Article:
TEMPE, Ariz. – Scot Shields and Kevin Jepsen, constant companions throughout Spring Training in the clubhouse and on the field, were beaming on a cool Tuesday as they made the walk back from the Minor League fields to Tempe Diablo Stadium.
Accompanying the two Angels relievers was the club’s all-time saves king, Troy Percival, who is in camp with a pair of southpaws of renown, Chuck Finley and Mark Langston, providing equal measures of wisdom and good humor.
Percival had watched two of his heirs in manager Mike Scioscia’s bullpen throw 20 pain-free pitches in a simulated game, taking what they hope were the final steps leading to their Cactus League debuts sometime this week.
Shields is coming back from June surgery on his left, landing knee, while Jepsen got a late start because of some stiffness in his pitching shoulder when he arrived in camp.
“A good day,” said Shields, the game’s most durable and productive setup man since 2004 and the club’s elder statesman in terms of service with the Angels. “I threw fastballs, three or four curveballs, no changeups. I got behind a couple guys but got back [in the count]. The movement was there.
“Everything felt good. I think I’m ready to get in a game, but it’s their call on that.”
Jepsen, who threw 54 2/3 innings for the Angels last season and 18 more for Triple-A Salt Lake, felt the wear and took it relatively easy in the off-season, highlighted by his Nov. 13 Cabo San Lucas, Mex., marriage to Andre Foisy.
“It didn’t feel like 20 pitches,” Jepsen said. “I felt great, ready to go. I felt strong for the first time throwing to hitters this spring. I’m ready to go at it.”
How these two valuable right arms feel on Wednesday in response to the workouts will factor into whether they’re turned loose next in live game action or given another outing against hitters wearing their own jerseys.
Joel Pineiro, scheduled to start on Tuesday against the Padres, had a meeting with the dentist instead when he showed up with a very sore mouth. Anthony Ortega took his place and pitched effectively in the 6-5 win, holding the Padres to one earned run in three innings. Brian Fuentes also had a strong second outing, and Trevor Bell (two unearned runs in two innings) impressed Scioscia along with Francisco Rodriguez, who pitched a perfect ninth.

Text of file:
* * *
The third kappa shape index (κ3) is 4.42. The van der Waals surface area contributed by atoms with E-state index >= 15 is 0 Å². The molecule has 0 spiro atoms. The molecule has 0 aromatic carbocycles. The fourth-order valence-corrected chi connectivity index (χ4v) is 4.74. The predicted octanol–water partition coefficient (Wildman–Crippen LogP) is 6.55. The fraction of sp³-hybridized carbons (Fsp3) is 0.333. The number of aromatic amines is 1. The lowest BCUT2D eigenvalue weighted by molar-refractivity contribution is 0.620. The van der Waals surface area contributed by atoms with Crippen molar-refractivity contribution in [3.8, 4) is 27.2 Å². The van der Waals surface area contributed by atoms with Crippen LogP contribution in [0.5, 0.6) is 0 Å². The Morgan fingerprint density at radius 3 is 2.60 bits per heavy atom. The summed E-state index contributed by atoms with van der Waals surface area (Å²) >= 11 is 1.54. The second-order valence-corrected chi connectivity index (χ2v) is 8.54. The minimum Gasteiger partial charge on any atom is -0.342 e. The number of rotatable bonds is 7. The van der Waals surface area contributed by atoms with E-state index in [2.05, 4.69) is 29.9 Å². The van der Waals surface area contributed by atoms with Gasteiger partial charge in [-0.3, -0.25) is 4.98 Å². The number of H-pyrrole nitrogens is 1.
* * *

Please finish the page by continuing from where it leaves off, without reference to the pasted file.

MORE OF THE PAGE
Ryan Mount homered, and Bobby Wilson’s two-run triple and Reggie Willits’ two-run single were the big offensive blows of the day. Right fielder Michael Ryan — a “real sleeper” in Scioscia’s eyes — had another superb game with a diving catch in right center and a double, RBI single and walk for a perfect day at the plate.
Bobby Abreu was a right field scratch, giving Ryan the start, as rain delayed the game’s start and created damp conditions. – Lyle Spencer
The Angels welcomed two of their best and most popular pitchers in franchise history — Jim Abbott and Mark Langston — to camp on Monday, to interact with the younger athletes and enrich them with the club’s rich tradition.
“These guys were terrific pitchers,” manager Mike Scioscia said. “Even more, they’re terrific people. We’re excited to have them interact with our pitchers, especially the young pitchers. Sometimes a pitcher thinks he’s on an island; that’s not the case. It’s great to have those guys here.”
Scioscia said another great Angels lefty, Chuck Finley, will make an appearance along with Tim Salmon and Bobby Grich. Don Baylor, who spent time with the team last spring, is busy in his new role as a coach for the Rockies.
Scioscia, who spent his Dodgers youth getting to know legends such as Roy Campanella, John Roseboro and Sandy Koufax at Dodgertown, has been trying to connect his players with those who preceded them in the Angels’ colorful tradition.
Joe Saunders, who emerged as an All-Star last season after battling Ervin Santana for a spot in the rotation in the spring, is the latest in a long line of superb — and occasionally eccentric — Angels southpaw starters. It all began with the inimitable Bo Belinski of no-hit and extracurricular fame, followed by the superb Clyde Wright and remarkably gifted Frank Tanana.
Few teams in history have had a better trio of lefties in the same rotation than Abbott, Finley and Langston from 1990-92. They were a combined 55-28 in ’91 — Langston winning 19, Finley and Abbott 18 apiece — for a club that finished 81-81.